I did think however that I should give IVF a go, it needed to be tried before I could put it all to bed. We both agreed eventually on the hardcore approach of the ARGC, a clinic in London which apparently has the highest success rates. I wanted to throw myself into it – nothing could quite prepare me for what women go through at the ARGC in terms of the intensity and the emotional side of it all but I was determined. My poor husband to this day turns physically green when we press the door buzzer to the clinic but we’ve put our trust in them and sometimes you just have to take that leap of faith.
The ARGC are hardcore in that they leave nothing to chance and each treatment programme is tailored to the individual. They monitor you for a month to see how your body works naturally – they’d already told me my natural killer cells were out of whack so I’d need more immune treatment and IVF wouldn’t start until the new year. If you’ve fallen asleep already, this is where my story takes a turn!
On day 14 they scanned me and sure enough there was a follicle – a good sized one at that. I didn’t get too excited as I’d heard all of this before. We were away that weekend and I did a Clearblue ovulation test and there was a smiley face staring back at me. Again, not exciting! This was our last chance saloon as you can’t get pregnant on the immune drugs (they could harm a baby) so we thought we may as well go for it.
2 weeks later and the immune drugs were supposed to arrive the next day. My thought process was I needed to do one final test as I’d never forgive myself if I took the medication and I was pregnant. I had one 1st Response in my drawer and went off to the bathroom to do it – immediately I saw the line. In fact the pregnant line came up before the control line. My 25th pregnancy test had come good and I sat on the loo in disbelief – our gorgeous dog had wandered in to the bathroom and we had a little moment together when I just stared at her and she back at me knowing somehow that this was life changing.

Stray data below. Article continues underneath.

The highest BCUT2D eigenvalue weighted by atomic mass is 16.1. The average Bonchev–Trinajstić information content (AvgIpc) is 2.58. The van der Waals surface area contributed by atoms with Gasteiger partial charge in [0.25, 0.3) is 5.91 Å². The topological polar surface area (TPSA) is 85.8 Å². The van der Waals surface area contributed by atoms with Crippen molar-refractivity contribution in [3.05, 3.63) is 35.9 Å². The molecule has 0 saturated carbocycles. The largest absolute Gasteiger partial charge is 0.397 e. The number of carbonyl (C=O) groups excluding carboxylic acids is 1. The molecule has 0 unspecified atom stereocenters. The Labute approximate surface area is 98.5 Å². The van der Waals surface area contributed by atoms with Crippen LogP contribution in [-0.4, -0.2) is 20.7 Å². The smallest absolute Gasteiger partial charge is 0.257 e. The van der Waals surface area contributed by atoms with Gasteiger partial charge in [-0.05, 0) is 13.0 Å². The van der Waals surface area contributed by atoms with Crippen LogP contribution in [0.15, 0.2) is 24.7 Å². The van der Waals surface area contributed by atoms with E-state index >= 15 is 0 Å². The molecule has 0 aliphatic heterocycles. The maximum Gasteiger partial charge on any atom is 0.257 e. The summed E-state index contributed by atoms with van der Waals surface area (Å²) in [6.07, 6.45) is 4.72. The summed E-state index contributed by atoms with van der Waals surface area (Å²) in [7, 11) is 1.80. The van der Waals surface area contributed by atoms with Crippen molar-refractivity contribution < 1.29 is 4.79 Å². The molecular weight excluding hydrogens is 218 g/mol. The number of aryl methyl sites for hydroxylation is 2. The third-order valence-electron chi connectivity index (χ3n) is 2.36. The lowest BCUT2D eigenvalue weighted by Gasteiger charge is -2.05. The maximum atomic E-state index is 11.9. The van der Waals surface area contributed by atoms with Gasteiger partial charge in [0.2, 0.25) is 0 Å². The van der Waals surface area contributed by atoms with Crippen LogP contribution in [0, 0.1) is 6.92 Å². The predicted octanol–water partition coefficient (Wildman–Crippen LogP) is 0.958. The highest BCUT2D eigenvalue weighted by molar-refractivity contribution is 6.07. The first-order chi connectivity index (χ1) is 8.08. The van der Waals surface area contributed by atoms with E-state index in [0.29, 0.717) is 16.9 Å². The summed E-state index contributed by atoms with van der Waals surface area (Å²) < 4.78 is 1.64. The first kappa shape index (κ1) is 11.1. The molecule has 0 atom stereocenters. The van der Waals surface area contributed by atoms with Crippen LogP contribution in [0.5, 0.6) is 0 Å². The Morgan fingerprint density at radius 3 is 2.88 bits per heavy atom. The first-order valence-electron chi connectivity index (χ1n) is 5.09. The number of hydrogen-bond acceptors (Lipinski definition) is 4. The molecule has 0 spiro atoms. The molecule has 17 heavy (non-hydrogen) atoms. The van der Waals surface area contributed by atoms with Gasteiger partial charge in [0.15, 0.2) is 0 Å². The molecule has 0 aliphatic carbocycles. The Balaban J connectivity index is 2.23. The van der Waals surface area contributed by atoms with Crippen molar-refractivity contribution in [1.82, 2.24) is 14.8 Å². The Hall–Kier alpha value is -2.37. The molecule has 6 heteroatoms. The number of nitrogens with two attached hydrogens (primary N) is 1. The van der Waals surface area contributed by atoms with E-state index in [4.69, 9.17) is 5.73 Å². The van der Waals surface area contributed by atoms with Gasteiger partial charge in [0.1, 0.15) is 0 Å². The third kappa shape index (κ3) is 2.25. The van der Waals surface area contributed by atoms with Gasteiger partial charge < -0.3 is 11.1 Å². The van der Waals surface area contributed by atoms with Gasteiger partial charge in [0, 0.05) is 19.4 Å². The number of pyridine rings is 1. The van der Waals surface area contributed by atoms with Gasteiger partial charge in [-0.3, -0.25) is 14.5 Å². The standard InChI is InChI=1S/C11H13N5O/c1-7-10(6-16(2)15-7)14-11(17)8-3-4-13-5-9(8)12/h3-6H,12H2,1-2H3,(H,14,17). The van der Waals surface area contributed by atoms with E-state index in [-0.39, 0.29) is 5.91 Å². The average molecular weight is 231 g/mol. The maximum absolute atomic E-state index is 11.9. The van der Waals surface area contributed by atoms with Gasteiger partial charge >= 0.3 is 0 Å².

I’d played this moment out a million times in my head – how I’d tell my husband, who I’d tell first etc. It all went out the window – I just ran into the room my husband was in and blurted it out – we hugged, we shrieked and then typical him he googled the accuracy in scientific terms of 1st Response!
On the Monday we went straight to the ARGC and they asked if we’d like their support throughout the first 12weeks – I of course said yes as even though they hadn’t technically got me here I needed constant reassurance. The first few weeks have been intense to say the least blood tests once or twice a day and weekly scans. I’m on medication to ‘keep it in there’ and am feeling nauseous, hormonal and most definitely not myself.
At 8 weeks I’m sitting on my sofa knowing that although I’m not at all out of the woods I now know what it’s like to get that infamous BFP and more importantly to see the heartbeat on the scan – no words can describe this.
If this all works out I know I’m going to be that story that friends tell friends ‘…you know she got pregnant the month before she started IVF – if you just relax it will happen’ – absolutely NOT true! I haven’t ever been ‘relaxed’ about my fertility or lack of it – the only thing that changed was the genuine feeling that we’d be OK if it didn’t work out.
If this can happen to me and it can happen to Caprice it most definitely can happen to you too! Miracles do happen – we all just need to truly believe!
How do you feel reading Henrietta’s story? Can you relate to how she was feeling? Have you had any turning points in your journey? Let us know below or come and join in the conversation within the Embrace Fertility online community. If you would like to share your story then email me to discuss.